Last month, Britain had put Portugal and 12 other countries and territories with low coronavirus caseloads on a “green list,” allowing visitors coming from Britain to avoid a quarantine period upon returning from those locations.
Britons fatigued by a miserable winter and a four-month national lockdown had begun flocking to Portugal, because most of the other green-listed places were either not accepting tourists or were not already favored destinations. The process still involved several forms and P.C.R. virus tests, whose costs can total hundreds of dollars.
The decision to move the country off the green list was a “safety first approach” Grant Shapps, Britain’s transportation secretary, told the BBC on Thursday.
Portugal had remained on Britain’s green list even as the rate of positive coronavirus cases there rose 37 percent over the past two weeks. British fans poured into the city of Porto to see two of England’s top soccer teams, Chelsea and Manchester United, face off in the Champions League final last Saturday. (Chelsea won.)
Portugal has seen the spread of the virus variant first identified in India, now known as Delta, Mr. Shapps said in a public statement released on Thursday.
Officials did not add any new countries to the green list — a decision that also dealt a blow to Spain, particularly for its two tourism-dependent archipelagos, the Canary Islands and the Balearic Islands, which had seen improvement in their virus numbers. British travelers are the largest international contingent of visitors to Spain, accounting for 18 million of the almost 84 million who came to the country in 2019, before the pandemic.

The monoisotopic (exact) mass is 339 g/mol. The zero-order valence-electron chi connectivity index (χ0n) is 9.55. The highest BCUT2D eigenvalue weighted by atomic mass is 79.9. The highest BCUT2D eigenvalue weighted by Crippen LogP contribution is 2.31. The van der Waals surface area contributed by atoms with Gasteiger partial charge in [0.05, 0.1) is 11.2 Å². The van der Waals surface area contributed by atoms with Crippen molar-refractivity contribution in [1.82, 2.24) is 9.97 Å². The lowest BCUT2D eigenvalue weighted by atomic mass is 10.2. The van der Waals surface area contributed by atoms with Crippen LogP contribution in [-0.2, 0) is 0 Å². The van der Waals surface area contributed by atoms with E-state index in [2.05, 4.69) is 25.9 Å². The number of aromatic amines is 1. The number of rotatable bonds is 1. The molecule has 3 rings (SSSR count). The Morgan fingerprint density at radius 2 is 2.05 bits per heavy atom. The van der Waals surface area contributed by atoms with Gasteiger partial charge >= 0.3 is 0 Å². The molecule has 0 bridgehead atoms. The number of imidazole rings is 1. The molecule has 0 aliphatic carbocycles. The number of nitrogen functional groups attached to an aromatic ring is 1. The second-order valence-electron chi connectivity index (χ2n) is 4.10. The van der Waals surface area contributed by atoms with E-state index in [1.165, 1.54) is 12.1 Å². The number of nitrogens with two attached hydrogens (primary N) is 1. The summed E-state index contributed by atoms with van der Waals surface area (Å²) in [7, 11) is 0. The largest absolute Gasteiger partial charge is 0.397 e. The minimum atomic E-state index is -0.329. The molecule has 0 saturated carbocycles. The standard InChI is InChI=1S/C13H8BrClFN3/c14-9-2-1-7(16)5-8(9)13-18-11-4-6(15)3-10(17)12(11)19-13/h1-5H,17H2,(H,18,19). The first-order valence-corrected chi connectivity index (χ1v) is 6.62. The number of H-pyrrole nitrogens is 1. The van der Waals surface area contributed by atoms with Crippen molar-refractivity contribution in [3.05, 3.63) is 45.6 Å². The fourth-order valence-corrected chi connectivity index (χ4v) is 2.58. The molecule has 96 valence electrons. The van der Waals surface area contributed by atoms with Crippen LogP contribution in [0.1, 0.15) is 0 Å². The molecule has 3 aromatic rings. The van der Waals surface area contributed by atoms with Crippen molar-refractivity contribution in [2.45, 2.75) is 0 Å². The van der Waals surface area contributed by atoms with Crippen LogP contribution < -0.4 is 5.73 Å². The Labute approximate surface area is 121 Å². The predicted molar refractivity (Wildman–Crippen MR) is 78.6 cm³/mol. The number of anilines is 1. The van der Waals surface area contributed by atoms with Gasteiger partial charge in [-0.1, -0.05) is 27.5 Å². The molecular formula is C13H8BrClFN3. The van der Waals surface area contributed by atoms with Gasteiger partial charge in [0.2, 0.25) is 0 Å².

The announcements caused disappointment for British visitors who had booked trips already or hoped that wider travel in Europe was on the rebound. It also caused dismay for the travel industry, which has been hit hard by the pandemic.
In Portugal, vendors had been excited to welcome back tourists, although some in the country had grumbled about foreign visitors not following local restrictions, which include mask wearing outdoors and a 10:30 p.m. curfew.
The move by British officials comes as cases remain generally low in Britain, though officials have been working to contain surges of the Delta variant.
Milloni Doshi, a 25-year-old student from India who is supposed to start her master’s degree this fall at Columbia University in New York, has received two doses of a Covid vaccine. But her inoculation was with Covaxin, a vaccine made by an Indian manufacturer and widely used in India.
That vaccine is not approved by the World Health Organization, as required by the university. So Columbia has told her that she must be inoculated wtih a different vaccine once she arrives on campus, even though no one can say for sure whether it is safe to do so.
“I am just concerned about taking two different vaccines,” she said. “They said the application process would be the toughest part of the cycle, but it’s really been all of this that has been uncertain and anxiety inducing.”
Since March, more than 400 colleges and universities in the United States have announced vaccine mandates that require students to be immunized against Covid-19, but the rules have been designed primarily with domestic students in mind. They have access to the Pfizer-BioNTech, Moderna and Johnson & Johnson vaccines, three of the eight authorized by W.H.O., according to a spokesman for the health agency.
The disparity could hinder not just the students, but also the colleges that have made it a major priority to retain them. International students brought in close to $39 billion in tuition dollars in the year before the pandemic, according to one analysis.